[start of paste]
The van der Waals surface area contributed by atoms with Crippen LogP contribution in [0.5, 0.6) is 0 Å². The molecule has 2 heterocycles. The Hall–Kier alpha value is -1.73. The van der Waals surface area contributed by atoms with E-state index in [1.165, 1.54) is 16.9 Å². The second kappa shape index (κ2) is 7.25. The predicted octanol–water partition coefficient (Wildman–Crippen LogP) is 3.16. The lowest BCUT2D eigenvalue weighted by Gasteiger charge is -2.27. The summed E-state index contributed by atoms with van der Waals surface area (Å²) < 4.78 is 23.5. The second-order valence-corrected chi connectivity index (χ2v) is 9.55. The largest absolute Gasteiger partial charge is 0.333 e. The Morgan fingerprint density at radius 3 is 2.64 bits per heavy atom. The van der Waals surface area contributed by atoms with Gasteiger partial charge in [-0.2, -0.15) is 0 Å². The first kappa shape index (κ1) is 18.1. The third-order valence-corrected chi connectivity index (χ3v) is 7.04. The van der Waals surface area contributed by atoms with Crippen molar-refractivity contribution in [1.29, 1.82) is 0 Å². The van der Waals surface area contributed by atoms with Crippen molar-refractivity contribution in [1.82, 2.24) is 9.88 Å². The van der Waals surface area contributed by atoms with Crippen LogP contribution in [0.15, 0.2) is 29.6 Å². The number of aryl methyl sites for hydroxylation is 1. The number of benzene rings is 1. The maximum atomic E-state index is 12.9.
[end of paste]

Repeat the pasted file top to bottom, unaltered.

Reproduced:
The van der Waals surface area contributed by atoms with Crippen LogP contribution in [0.5, 0.6) is 0 Å². The molecule has 2 heterocycles. The Hall–Kier alpha value is -1.73. The van der Waals surface area contributed by atoms with E-state index in [1.165, 1.54) is 16.9 Å². The second kappa shape index (κ2) is 7.25. The predicted octanol–water partition coefficient (Wildman–Crippen LogP) is 3.16. The lowest BCUT2D eigenvalue weighted by Gasteiger charge is -2.27. The summed E-state index contributed by atoms with van der Waals surface area (Å²) < 4.78 is 23.5. The second-order valence-corrected chi connectivity index (χ2v) is 9.55. The largest absolute Gasteiger partial charge is 0.333 e. The Morgan fingerprint density at radius 3 is 2.64 bits per heavy atom. The van der Waals surface area contributed by atoms with Gasteiger partial charge in [-0.2, -0.15) is 0 Å². The first kappa shape index (κ1) is 18.1. The third-order valence-corrected chi connectivity index (χ3v) is 7.04. The van der Waals surface area contributed by atoms with Crippen molar-refractivity contribution in [1.29, 1.82) is 0 Å². The van der Waals surface area contributed by atoms with Crippen molar-refractivity contribution in [1.82, 2.24) is 9.88 Å². The van der Waals surface area contributed by atoms with Crippen LogP contribution in [0.15, 0.2) is 29.6 Å². The number of aryl methyl sites for hydroxylation is 1. The number of benzene rings is 1. The maximum atomic E-state index is 12.9.